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Training Tools for Curriculum Development. A Resource Pack
Core Modules

 

 
  1. Approaches to capacity building

  2. Capacity building of curriculum professionals as a requisite for reform

  3. Teacher involvement in capacity building

 

While curriculum can be conceptualized in a number of ways, the notions of “intended” and “implemented” curriculum are useful for curriculum developers.

The intended (or “official”) school curriculum is expressed in policy documents, curriculum frameworks or guidelines, frameworks of standards and assessment, syllabi, textbooks and other instructional materials and clearly defines the structure, content and methods of intended learning experiences. This “intended” curriculum is then put into practice through real teachers interacting with real students in real schools. It is the “real” or “implemented” curriculum that shapes students’ learning experiences and determined their learning outcomes.

This module offers opportunities for curriculum professionals to develop their understanding of central issues related to capacity building for curriculum implementation by exploring:

  • Approaches to encouraging discourse about curriculum philosophy, concepts, change and the implications for education systems;
  • Strategies for promoting new approaches to teaching and learning, information and communications technology;
  • Issues in school based training and teacher education;
  • Whole school issues.

This module is organized around three activities:

  1. Approaches to capacity building. Discusses needs for training in a framework of continuous capacity building.
  2. Capacity building of curriculum professionals as a requisite for reform. Analyzes the needs for technical training of curriculum specialists.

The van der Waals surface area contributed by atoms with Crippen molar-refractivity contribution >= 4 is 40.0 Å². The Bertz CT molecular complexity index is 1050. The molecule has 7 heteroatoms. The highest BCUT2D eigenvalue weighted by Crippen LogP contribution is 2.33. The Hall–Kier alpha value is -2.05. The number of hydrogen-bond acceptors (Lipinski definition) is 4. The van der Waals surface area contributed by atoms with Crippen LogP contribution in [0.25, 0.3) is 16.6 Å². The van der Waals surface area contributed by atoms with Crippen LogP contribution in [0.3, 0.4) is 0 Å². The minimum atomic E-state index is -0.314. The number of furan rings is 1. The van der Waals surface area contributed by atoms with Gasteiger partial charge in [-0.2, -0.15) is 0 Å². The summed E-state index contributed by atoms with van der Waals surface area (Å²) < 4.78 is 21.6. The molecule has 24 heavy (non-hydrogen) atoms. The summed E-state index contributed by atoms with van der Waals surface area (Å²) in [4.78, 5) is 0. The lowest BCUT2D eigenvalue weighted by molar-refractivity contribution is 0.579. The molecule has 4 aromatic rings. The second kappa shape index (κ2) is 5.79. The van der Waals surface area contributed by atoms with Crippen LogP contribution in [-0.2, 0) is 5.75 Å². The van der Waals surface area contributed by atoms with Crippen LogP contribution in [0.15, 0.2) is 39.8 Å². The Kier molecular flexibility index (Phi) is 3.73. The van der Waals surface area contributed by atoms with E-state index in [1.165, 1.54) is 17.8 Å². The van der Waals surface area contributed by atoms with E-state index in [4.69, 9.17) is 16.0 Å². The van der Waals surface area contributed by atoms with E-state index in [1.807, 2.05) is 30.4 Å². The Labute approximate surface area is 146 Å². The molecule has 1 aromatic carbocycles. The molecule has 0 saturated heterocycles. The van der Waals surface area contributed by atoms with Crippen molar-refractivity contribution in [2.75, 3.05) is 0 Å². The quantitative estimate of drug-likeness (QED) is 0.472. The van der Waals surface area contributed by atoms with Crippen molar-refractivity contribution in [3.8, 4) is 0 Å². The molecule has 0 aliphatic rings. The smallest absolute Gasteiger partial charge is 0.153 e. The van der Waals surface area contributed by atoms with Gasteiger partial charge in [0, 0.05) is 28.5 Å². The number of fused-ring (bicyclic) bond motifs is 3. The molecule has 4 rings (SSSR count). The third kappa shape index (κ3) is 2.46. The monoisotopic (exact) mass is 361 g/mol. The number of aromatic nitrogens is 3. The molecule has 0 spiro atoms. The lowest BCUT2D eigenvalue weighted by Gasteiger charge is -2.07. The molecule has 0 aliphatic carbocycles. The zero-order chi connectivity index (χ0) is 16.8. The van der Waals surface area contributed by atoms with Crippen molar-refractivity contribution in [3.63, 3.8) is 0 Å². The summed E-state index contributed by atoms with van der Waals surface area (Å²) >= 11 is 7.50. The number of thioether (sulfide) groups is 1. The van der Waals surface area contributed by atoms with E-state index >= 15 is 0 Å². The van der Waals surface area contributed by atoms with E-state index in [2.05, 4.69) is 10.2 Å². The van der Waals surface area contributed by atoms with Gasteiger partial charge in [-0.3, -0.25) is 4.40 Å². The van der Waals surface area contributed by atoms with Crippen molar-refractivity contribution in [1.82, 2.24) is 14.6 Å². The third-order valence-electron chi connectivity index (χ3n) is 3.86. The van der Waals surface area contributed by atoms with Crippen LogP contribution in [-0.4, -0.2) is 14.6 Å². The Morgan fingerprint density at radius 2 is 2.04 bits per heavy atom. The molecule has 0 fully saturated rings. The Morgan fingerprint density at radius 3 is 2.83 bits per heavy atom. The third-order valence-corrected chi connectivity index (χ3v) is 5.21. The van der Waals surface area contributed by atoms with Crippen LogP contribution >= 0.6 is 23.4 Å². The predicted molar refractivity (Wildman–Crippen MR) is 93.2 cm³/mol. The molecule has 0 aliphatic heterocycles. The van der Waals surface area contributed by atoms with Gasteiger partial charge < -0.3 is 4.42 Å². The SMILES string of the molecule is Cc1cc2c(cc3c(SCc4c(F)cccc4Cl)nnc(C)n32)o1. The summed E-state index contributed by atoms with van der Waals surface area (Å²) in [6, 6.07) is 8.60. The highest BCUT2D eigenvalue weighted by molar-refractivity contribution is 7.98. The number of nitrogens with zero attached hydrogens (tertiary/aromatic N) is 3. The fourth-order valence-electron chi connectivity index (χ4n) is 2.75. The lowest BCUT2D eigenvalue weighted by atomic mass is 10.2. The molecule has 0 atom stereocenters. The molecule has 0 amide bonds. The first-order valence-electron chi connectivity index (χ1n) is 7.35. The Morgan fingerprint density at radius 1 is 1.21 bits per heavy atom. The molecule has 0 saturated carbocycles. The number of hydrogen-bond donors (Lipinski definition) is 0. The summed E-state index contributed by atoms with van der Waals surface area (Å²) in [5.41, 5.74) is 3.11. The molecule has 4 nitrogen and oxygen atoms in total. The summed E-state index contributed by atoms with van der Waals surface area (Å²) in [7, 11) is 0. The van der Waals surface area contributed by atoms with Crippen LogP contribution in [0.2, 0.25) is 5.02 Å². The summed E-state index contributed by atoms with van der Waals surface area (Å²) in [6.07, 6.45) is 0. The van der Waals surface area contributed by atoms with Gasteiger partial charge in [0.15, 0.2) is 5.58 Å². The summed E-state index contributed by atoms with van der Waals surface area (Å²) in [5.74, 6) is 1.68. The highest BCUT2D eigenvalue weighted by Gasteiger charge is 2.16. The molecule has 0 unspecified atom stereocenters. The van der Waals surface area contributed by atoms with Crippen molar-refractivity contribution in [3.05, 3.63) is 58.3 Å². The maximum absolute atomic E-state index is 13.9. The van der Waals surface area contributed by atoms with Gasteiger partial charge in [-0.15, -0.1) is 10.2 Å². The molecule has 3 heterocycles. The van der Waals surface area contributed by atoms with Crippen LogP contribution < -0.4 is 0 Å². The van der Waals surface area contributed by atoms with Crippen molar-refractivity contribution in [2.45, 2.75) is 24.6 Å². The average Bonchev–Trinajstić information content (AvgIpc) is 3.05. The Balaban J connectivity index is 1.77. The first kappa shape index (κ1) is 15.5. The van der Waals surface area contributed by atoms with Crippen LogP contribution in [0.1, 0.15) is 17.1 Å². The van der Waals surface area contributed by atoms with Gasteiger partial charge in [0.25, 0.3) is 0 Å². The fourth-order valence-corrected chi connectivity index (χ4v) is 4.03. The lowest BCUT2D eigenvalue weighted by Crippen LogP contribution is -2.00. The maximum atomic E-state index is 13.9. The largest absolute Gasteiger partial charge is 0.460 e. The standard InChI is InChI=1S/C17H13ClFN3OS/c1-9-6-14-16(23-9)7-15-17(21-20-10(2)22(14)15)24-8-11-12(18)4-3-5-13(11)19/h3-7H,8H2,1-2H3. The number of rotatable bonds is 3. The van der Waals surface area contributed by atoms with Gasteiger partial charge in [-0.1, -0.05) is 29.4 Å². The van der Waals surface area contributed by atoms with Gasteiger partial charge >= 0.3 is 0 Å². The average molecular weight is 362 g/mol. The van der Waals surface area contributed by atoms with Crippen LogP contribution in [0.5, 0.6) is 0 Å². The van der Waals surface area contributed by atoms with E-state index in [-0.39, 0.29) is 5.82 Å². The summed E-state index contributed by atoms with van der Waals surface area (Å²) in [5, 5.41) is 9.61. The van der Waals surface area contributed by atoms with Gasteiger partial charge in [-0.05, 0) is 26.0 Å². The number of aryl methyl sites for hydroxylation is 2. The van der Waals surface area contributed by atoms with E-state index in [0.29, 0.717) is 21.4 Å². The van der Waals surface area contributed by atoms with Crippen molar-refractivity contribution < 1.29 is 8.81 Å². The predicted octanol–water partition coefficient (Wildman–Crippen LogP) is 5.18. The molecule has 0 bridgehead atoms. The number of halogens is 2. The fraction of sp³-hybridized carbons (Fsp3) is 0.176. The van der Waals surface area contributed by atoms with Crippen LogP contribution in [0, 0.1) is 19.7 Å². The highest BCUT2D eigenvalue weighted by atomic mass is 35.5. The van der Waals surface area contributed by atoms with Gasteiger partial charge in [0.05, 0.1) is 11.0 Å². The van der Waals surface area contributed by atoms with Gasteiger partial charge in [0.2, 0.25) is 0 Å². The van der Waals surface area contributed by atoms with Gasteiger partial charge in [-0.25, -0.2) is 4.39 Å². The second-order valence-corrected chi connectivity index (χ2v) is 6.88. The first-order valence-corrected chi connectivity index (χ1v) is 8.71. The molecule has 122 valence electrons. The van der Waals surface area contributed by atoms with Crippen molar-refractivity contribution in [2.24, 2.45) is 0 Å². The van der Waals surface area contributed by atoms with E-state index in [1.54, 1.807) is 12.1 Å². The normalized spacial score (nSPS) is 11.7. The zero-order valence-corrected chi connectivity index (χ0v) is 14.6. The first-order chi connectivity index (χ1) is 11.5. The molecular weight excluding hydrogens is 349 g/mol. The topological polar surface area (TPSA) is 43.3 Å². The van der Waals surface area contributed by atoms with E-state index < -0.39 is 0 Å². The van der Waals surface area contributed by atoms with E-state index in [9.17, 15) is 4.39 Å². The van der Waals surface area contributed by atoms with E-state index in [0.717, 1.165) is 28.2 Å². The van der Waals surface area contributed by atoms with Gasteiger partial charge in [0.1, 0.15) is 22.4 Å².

3. Teacher involvement in capacity building. Helps in revising the different attitudes that can enable or block the capacity building processes.

Following these activities is a “Resources” section which contains a list of discussion papers and additional resources referred to in the activities.

Conceptual framework
Curriculum change is a dynamic and challenging process, and its success depends on all stakeholders having the capacity to develop or adopt a shared vision, positive attitudes and commitment. Moreover, they need to develop the necessary professional competencies in the various aspects of curriculum change.

Capacity building is defined here as “the process of assisting an individual or group to gain insights, knowledge and experiences needed to solve problems and implement change”.

As well as developing the knowledge, skills and attitudes of individuals and groups engaged in curriculum reform, it is important to empower them in such areas as policy formulation, curriculum design, textbook development and evaluation, piloting and innovation, implementation and curriculum monitoring and evaluation.

Capacity building for curriculum implementation has three important dimensions:

  • Improving competence and positive attitudes;
  • Developing innovative pedagogical approaches and models;
  • Attracting community participation and resources.

A range of capacities is required to facilitate curriculum implementation:

  • Understanding core concepts (such as: frameworks; local curricula; flexibility; learner-centred approaches).
  • Understanding the “curriculum implementation cycle”.
  • Monitoring and supervising (for district personnel, teachers, inspectors, principals, etc.), which includes:
    • Assessment of teaching and learning;
    • Supervision;
    • Monitoring and evaluation of curriculum implementation.

Capacity building is not only about developing the competence of those responsible for curriculum implementation but involves changing the attitudes and behaviours of those who might oppose change.

Those engaged in curriculum implementation must be exposed to a variety of capacity building activities. Training workshops, follow-up activities and school-based capacity building initiatives should al be part of customized professional development programs.

The focus should be on building on strengths rather than highlighting what people lack or need. This is a departure from the deficit model of training which focuses on weaknesses rather than what people are capable of doing. Individuals must be given the opportunity to learn from one another and, in the process, increase each others’ capacity. For teachers, the establishment of a teachers’ support network in every school to provide collegial assistance on a continuing basis will help reduce teacher isolation and facilitate the process of adoption of or adaptation to curriculum change. Furthermore, a network of colleagues learning from and supporting each other is not only essential in building a community of practice, but it will also help sustain the change process.

Key-words
Capacity Building; Community of Practice; ICT Integration; In-service Training; Multi-grade / Multi-class Teaching; Needs-based Training; Pre-service Training, Professional Development; Teacher Support Network; Teaching and Learning; Whole School Approach.